Q&A: CAPS therapist talks student stress, coping
Whether you’re an incoming freshman or a returning student, the start of a new semester can be stressful.
Counseling and Psychological Services (CAPS) offers a variety of counseling services — including individual counseling, Single Session Therapy (SST), group counseling, group therapy and workshops — to address students’ mental health needs.
The Cougar took a moment to sit down with Janet Clemenson, LCSW. Clemenson works as a staff therapist at CAPS and serves as the coordinator for the Let’s Talk program.
The Cougar: When should students consider coming to CAPS?
Janet Clemenson: It’s important for students to “take stock” of how they are doing on a regular basis in order to have a sense of when they might be in trouble. Being aware of one’s internal emotional experiences, especially during stressful times, is an important first step to taking care of oneself in order to stay or get back on track.
It is more difficult to resolve a problem that is snowballing than to recognize and attend to an issue of concern before things get out of hand. Talking with a CAPS counselor, whether through Let’s Talk or CAPS walk-in appointments, can often prevent things from worsening and help a student learn effective coping skills and strategies to manage such challenges.
Simply stated, ideally students would visit us before they are in a crisis. However, if a student is in crisis or experiencing acute distress, CAPS counselors are readily available to see them on a walk-in basis at our center, anytime during our normal business hours, Monday through Friday.
TC: How does CAPS help incoming freshmen acclimate to the college environment?
Clemenson: Staff at CAPS work with UH students every day. We are all quite familiar with the kinds of struggles students may face during their college years and offer students support through a variety of interventions, from brief individual and group therapy to psychoeducational skills workshops.
This kind of support can assist students in building upon their own pre-existing coping strategies, as well as provide a different kind of perspective that can help students better understand and address their emotional experiences.
Support like this can help students recognize that they are not alone but rather share similar struggles with other students, which often results in significant relief.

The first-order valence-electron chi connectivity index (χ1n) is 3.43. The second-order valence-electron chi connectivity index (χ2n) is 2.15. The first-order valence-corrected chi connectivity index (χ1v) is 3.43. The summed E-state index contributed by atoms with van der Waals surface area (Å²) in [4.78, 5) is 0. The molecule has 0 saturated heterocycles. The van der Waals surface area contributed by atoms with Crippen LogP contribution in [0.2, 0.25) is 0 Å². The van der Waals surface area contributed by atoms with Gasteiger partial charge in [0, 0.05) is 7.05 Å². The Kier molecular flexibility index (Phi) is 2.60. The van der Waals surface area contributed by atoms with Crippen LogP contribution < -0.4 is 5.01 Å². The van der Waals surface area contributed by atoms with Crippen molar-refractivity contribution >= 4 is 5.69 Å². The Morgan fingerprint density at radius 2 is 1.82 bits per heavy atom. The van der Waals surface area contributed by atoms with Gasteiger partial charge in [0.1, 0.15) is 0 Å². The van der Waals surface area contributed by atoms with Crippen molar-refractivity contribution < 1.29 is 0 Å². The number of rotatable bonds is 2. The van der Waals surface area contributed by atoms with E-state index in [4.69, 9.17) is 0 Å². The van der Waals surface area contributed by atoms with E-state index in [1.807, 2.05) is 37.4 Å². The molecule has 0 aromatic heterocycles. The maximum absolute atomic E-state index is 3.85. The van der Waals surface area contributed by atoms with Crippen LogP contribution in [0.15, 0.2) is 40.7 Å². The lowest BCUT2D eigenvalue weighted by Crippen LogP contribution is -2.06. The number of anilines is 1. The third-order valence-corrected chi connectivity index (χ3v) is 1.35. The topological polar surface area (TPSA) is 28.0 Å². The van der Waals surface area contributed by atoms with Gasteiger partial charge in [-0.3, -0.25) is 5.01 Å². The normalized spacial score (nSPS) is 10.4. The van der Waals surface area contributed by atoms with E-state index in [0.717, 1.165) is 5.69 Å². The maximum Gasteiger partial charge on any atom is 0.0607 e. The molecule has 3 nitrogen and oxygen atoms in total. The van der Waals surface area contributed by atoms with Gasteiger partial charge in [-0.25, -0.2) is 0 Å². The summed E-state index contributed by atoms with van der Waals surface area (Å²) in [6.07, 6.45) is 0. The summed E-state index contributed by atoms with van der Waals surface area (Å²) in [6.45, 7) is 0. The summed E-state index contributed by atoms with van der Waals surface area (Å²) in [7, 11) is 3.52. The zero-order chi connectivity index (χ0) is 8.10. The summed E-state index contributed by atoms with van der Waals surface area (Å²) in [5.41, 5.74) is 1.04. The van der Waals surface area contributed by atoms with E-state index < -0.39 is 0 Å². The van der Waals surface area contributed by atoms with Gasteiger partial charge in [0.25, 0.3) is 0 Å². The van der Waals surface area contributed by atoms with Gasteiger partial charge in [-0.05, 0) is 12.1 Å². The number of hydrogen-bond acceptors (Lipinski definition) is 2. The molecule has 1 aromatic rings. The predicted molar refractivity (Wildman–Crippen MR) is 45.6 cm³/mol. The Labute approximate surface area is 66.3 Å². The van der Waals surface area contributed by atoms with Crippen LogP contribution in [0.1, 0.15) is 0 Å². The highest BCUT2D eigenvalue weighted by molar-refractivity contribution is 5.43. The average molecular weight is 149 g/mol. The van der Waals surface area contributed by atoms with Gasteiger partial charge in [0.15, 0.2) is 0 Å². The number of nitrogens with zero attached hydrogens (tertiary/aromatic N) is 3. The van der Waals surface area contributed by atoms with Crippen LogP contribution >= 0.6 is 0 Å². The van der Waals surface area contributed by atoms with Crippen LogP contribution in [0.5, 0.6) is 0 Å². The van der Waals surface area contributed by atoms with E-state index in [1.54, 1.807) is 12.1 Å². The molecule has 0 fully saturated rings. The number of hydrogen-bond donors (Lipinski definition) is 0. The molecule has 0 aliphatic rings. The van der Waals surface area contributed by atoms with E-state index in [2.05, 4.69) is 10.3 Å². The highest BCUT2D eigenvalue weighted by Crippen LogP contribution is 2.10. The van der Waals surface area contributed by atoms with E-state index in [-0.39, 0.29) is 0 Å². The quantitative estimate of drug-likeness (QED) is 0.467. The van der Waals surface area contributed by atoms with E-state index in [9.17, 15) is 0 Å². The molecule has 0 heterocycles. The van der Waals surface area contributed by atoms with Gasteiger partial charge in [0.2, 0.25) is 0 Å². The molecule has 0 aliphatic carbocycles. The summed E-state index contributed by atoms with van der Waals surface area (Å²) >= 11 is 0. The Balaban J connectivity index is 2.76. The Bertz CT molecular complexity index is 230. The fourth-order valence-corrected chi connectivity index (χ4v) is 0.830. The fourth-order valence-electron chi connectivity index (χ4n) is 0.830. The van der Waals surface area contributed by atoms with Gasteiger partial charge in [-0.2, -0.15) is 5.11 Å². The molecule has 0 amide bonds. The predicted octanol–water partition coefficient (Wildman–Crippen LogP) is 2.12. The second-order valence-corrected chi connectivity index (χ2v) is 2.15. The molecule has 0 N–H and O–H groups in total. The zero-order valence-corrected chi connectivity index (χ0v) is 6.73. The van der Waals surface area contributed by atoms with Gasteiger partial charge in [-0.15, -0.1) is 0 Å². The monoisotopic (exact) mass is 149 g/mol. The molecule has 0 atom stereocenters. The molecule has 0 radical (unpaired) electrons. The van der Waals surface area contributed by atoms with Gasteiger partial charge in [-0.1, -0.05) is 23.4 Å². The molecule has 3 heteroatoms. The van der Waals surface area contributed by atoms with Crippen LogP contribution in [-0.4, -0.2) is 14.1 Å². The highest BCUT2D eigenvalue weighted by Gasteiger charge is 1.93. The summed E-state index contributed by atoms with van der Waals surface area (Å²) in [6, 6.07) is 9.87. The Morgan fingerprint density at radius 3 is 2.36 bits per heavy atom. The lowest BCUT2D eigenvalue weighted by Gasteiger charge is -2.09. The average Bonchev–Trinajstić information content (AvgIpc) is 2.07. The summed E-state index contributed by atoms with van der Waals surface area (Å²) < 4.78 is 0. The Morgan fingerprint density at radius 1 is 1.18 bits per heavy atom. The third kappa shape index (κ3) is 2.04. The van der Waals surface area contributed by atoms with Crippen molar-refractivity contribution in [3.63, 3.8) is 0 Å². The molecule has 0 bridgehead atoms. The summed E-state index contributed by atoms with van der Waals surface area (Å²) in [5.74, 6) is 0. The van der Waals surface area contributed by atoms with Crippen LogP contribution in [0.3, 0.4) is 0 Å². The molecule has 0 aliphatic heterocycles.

TC: What can new students do to take care of their mental health, outside of counseling?
Clemenson: There are many ways students can take care of their mental health, but each student needs to determine just what activities work best for them.
Research shows that exercise is an important aspect of mental health and well-being. This does not have to mean “hitting the gym.” For many, a quiet walk outdoors can go a long way to reducing stress in the moment.
New students can also avoid the temptation to “over-commit.” It is strongly advised in one’s first semester to accurately assess how much time classes will demand and to engage in extracurricular activities with this in mind.
Knowing one’s personal limits is crucial, as well as avoiding comparing oneself to others. To this end, some students find guided meditation to be helpful in managing stress and anxiety.
TC: The Let’s Talk program is an informal consultation program that differs from normal CAPS counseling services. How is it different, and how does this service benefit students?
Clemenson: Let’s Talk offers free, brief, informal consultations with a CAPS therapist on a drop-in basis at five different locations around campus. Each site is staffed for two hours, Monday through Friday, during both regular semesters (excepting school holidays). Consultations are available on a first-come, first-served basis and do not require an appointment.
The program is designed to increase ease of access for students who may not want counseling but would appreciate exploring solutions with a skilled professional.
Let’s Talk differs from counseling in that it assists students with problems or concerns that have come up in the moment and can generally be readily resolved (e.g., difficulty with a roommate, relationship breakups, a need for help in how to talk to a professor or friend about a specific area of concern) as opposed to concerns related to interpersonal patterns that have developed over time and are perhaps causing significant difficulties in one or more domains in a student’s life.
Ease of access and a more casual environment can often decrease anxiety in a student who may want support but does not need or want therapy.
TC: Are there any new programs or initiatives this year that CAPS has planned to help students improve their mental health?
Clemenson: CAPS has just launched a new service model, which includes two new services. First, we are offering two psychoeducational Essential Skills Workshops, one focused on depression (“Getting Unstuck”) and one focused on anxiety (“Anxiety Toolbox”).
Each workshop requires a commitment of one hour per week for three weeks and will be held multiple times throughout each semester. Students will learn about how anxiety and depression may complicate their lives and develop strategies to help them manage these concerns more effectively.
The second new service is Single Session Therapy. Many students present to CAPS with fairly specific issues and can get significant help from a single session focused on their concern. The counselor’s role is to help students build on their existing skills and strategies, help them look at the problem with greater perspective and introduce new ways of coping with the problem that can help them get “unstuck” and move on with their lives.